Russian influence in the UK is the 'new normal,' widely anticipated report claims

Adam Smigielski/iStockBy GUY DAVIES, ABC News

(LONDON) — A highly-anticipated report by the U.K. Parliament into Russian interference in the country was released on Tuesday, claiming that Russian influence in the U.K. is the “new normal.”

The Russia Report, published after months of delay, is the culmination of two years of fact finding by the U.K. Parliament’s Intelligence and Security Committee (ICS), providing insights on the Salisbury Novichok poisonings, Russian financial influence and social media disinformation. The report said the U.K. was a “top target” for Russian interference.

The publication of the report comes a week after security services in the U.S., U.K. and Canada said that Russian hackers had been attempting to hack into global coronavirus vaccine research. The Kremlin has denied the accusations.

However, the report will likely disappoint observers who expected the ICS to detail how far Russia interfered in the bitterly contested Brexit Referendum of 2016. Prime Minister Boris Johnson’s was accused of withholding the publication of the report until after the election of December 2019, a claim they denied.

The Russia Report claims the security threat to Western countries posed by Russia is particularly difficult to manage as their aims are “fundamentally nihilistic.”

“Russia seems to see foreign policy as a zero-sum game: any actions it can take which damage the West are fundamentally good for Russia,” the report said.

Overall, the ICS assessed Russia’s long term aim as to be seen as a “great power,” reach a level of global influence similar to the former Soviet Union, and preserve the current structure of leadership.

As the result of a recent referendum, the Russian constitution was changed to give President Vladimir Putin the right to potentially remain in power until 2036.

The Russia Report described Russian interference in the U.K. as “the new normal,” particularly on a financial level. Many Russians with close links to Putin have been accepted into the country because of their wealth, and integrated into the “business and social scene.”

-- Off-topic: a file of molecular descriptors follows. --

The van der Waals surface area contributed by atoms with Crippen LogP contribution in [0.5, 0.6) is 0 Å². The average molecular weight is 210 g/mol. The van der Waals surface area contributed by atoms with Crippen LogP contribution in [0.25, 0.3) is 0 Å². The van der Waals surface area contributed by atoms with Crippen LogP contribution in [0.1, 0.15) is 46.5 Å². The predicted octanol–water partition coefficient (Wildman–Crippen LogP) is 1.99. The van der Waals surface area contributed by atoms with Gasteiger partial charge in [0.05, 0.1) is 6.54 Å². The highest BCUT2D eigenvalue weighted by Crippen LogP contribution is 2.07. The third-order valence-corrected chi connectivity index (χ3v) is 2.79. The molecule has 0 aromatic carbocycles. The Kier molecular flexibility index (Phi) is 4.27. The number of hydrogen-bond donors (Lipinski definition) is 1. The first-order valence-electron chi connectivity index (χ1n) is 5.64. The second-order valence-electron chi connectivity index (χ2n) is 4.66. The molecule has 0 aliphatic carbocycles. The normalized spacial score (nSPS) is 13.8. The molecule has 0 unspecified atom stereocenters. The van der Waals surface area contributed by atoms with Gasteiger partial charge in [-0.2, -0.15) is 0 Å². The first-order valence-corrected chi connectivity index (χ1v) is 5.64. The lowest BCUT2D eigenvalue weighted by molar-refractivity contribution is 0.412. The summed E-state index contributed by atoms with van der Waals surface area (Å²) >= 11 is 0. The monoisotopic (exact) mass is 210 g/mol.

“This level of integration – in ‘Londongrad’ in particular – means that any measures now being taken by the Government are not preventative but rather constitute damage limitation,” the report said.

With British governments having welcomed Russian oligarchs and their money, many have connections at the “highest levels” of British politics. An industry of lawyers, accountants and estate agents help enable this influence, it added.

On combatting the widely-reported ways in which Russian state-linked groups have used social media to spread disinformation, the report said “it is the social media companies which hold the key and yet are failing to play their part.”

Russia’s cyber capability is a matter of “grave concern,” it added.

The ICS said they had produced a shorter report than usual so as not to share underlying details that could be analysed by the Russian Intelligence Services.

In a line critical of the response of British security services to counter Russian meddling, the ICS said it “was not immediately apparent how these various agencies and organisations are co-ordinated and indeed complement each other.”

The report concludes that new legislation in required to deal with Russian interference, as well as a stronger and better co-ordinated response from the international community and among British security bodies.

“We’ve been clear that Russia must desist from its attacks on the UK & our allies,” Foreign Secretary Dominic Raab tweeted after the report was published. “We will be resolute in defending our country, our democracy & our values from such Hostile State Activity.”

The Kremlin was quick to deny that Russia had interfered in any foreign countries.

Russia’s foreign ministry dismissed the report, saying it had been overhyped and motivated by “Russophobia.”

“Sensation didn’t happen. Fake-shaped Russophobia,” Maria Zakharova, the Russian Foreign Ministry’s spokeswoman, said, according to Interfax, a Russian news agency.

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